Having settled on a workable routing plan, the next challenge was to get planning permission to build the course. This proved to be an expensive and drawn out process that required patiently working through a raft of issues and solving myriad problems—most of which were not strictly related to golf.

Being located in a World Heritage Marine Park the project was never going to get planning permission without a total commitment to the environment. A series of Environmental Management Plans (EMP) were developed and worked through thoroughly with the appropriate Planning authorities. These addressed issues such as Coral Reef Protection, Flora and Fauna Protection, Tree Clearing, Landscaping, Erosion Control, Water Management, Drainage and Bush Fire Management. A full-time Environmental Consultant would be required to monitor and report on the construction process to ensure that the EMP’s were properly executed.

The construction phase proved to be even more challenging than the planning and design phase. Being a rocky island surrounded by a coral reef, the logistics required to build this course were exceptional. All heavy equipment and materials required to build the course had to be barged in at high tides to avoid damaging the reef. The equipment included bulldozers, excavators, trucks, tractors, site vehicles, crushing plants, concrete batching plants, fuel tanks and eventually golf maintenance equipment.

The materials included approximately 60 kilometres of irrigation pipe, green sand, concrete and turf. An onsite crushing plant made all the sand required for backfilling irrigation trenches, all the gravel for green and subsoil drainage as well as all the gravel and sand for over 11 kilometres of concrete cart paths. The original idea of importing a sand cap for fairways was abandoned due to logistical difficulties. Instead we had to carefully manage the precious topsoil available on site and effectively make topsoil by screening all excavated material.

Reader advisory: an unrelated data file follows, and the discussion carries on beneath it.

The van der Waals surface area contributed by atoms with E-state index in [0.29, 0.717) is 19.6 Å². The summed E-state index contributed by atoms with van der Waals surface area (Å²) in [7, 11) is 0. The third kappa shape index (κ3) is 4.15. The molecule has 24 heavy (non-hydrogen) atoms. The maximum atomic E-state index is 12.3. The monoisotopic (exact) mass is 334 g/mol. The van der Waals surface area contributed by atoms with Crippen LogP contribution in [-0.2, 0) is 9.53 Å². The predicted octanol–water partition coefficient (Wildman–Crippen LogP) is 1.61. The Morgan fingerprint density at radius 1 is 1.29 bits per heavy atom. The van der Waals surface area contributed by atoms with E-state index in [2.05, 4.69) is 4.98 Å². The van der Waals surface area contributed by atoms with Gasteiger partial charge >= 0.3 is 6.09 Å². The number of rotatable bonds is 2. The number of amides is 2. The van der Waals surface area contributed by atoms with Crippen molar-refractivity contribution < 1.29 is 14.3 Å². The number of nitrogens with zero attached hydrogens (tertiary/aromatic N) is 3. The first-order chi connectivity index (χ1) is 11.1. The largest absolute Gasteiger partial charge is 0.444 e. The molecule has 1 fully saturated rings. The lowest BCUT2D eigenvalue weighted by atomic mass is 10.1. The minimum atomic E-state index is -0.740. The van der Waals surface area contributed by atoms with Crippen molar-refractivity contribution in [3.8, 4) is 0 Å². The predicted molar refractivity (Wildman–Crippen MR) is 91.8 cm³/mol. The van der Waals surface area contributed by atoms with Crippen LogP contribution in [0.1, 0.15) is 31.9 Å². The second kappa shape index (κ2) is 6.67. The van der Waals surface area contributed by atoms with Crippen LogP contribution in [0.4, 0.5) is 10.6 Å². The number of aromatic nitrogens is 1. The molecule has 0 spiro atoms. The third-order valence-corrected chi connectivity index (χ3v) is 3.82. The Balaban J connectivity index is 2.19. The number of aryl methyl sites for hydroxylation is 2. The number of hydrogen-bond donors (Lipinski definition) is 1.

Labour was another major constraint as Hamilton Island could not accommodate the workforce which at times approached 80 personnel. Initially the workforce was ferried to Hamilton Island from Airlie Beach on the mainland and then transferred by smaller craft to Dent Island. This proved to be very inefficient so a worker’s camp was established on Dent Island which at its peak accommodated 65 personnel. The camp itself required extensive infrastructure but proved to be invaluable and critical to delivering the project in a realistic time frame.

Operationally the course demanded an innovative solution to the logistics of getting golfers seamlessly from Hamilton Island to Dent Island to play golf, a distance of about 900 metres. From a central location in the Hamilton Island Harbour, golfers are transported by a purpose-built boat to a landing facility on Dent, where they are met and taken to the Clubhouse. The trip is less than 10 minutes and is a unique way to prepare for golf and a reminder that you will be playing golf in a marine park.

If you are lucky enough to have the opportunity to play at Hamilton Island spare a thought for what has gone before you and hopefully it will make your golfing experience even more special. Enjoy !

About Ross Perrett

Ross Perrett is Managing Director of Thomson Perrett Golf Course Architects, one of the world’s premier golf course design companies. Together with Australian legend Peter Thomson, Thomson Perrett has worked on over 250 projects around the globe. They can be contacted on +61 3 8698 8000, or via thomsonperrett.com.au.